• Ambulatory phlebectomy: This procedure to treat branch varicose veins can be performed in an office or as an outpatient. Patients are asked to stand for several minutes to allow the veins to fill, and the doctor marks the veins that are to be removed. Once the veins are marked and confirmed by the patient, numbing medication is injected into the skin along the course of the veins to be treated. Very small incisions, or nicks, in the skin are made and the veins are removed using a small hook. These incisions are so tiny that no stitches are needed. A dressing is placed on the leg, and patients are allowed to walk immediately after the procedure. Most patients do not require any pain medication, but when they do, anti-inflammatory medication is sufficient. Patients can return to work within a day or so, depending on the extent of the phlebectomy.
  • Sclerotherapy: This procedure to treat branch varicose veins can be performed in an office or as an outpatient. Smaller veins are injected using a tiny needle containing a liquid that scleroses, or closes down, the vein. This treatment does not require any anesthesia or numbing medicine. Smaller veins (also known as spider veins) are best treated with this type of procedure.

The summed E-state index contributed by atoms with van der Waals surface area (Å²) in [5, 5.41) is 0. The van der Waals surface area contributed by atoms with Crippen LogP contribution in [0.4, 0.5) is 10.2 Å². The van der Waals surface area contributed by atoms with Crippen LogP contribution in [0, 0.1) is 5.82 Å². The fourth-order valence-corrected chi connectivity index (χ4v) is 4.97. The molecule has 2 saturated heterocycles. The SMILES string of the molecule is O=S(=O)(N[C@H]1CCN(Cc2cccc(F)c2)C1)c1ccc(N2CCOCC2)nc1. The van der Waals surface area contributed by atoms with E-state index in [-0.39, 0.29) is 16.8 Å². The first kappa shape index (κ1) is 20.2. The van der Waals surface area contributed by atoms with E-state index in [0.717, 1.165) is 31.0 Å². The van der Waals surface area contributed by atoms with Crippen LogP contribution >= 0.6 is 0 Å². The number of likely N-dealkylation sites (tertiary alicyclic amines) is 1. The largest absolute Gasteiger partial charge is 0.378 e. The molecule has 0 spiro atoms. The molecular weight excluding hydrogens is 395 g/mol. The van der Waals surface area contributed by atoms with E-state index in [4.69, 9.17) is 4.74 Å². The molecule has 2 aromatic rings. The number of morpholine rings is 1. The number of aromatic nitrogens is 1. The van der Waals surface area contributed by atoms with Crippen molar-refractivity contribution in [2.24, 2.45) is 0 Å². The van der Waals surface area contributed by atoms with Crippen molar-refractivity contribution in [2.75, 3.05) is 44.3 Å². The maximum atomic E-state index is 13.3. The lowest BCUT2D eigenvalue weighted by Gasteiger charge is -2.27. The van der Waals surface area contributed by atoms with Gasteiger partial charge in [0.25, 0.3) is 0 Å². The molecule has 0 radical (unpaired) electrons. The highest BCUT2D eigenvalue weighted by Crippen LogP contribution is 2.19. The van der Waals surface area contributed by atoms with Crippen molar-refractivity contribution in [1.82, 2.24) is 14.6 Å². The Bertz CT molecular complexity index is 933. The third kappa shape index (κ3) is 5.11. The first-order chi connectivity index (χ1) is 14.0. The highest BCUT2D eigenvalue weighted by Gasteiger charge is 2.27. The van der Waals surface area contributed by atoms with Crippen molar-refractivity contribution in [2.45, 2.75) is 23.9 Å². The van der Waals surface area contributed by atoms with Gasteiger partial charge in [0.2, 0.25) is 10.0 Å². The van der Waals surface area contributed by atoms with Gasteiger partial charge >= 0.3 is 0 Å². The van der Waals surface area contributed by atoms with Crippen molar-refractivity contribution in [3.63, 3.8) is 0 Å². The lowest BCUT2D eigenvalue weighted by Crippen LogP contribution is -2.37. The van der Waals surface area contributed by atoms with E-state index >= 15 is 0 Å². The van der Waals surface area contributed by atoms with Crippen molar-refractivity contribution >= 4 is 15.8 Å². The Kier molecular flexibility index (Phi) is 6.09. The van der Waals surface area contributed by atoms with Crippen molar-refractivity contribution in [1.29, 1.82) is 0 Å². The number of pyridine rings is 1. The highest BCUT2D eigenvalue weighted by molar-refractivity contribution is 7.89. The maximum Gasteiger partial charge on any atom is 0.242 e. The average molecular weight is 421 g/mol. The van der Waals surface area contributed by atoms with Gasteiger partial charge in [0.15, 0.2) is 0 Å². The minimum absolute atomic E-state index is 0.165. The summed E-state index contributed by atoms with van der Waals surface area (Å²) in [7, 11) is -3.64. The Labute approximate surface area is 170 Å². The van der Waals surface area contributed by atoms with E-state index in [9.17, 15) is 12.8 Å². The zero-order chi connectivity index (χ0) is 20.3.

A venous ulcer can lead to a variety of serious health problems, including:

Loss of mobility: A venous leg ulcer can be painful and that can limit activity, which will make the condition worse.

Infection: Venous ulcers can easily become infected. If the infected venous ulcer is not treated, it can lead to blood poisoning or an infection of the bone.

Find a Heart Care Provider at Baptist Health

Baptist Health is known for advanced, superior care in the diagnosis, management and treatment of patients with venous ulcers. Treatment of venous ulcers, also known as a varicose ulcer or venous stasis ulcer, can be complicated and Baptist Health has a team of board-certified vascular surgeons who specialize in the management of arterial and venous pathology. This includes medical management, expert diagnosis, minimal invasive treatments (often in the office), and wound care.

You will appreciate timely appointments and respectful attention to your concerns, all in a positive and friendly atmosphere. Here, you have access to the region’s most comprehensive, multidisciplinary team of specialists and innovative therapies, including many available only through specialized clinical trials. In every way, we work to demonstrate the utmost excellent care to those who trust us with their health.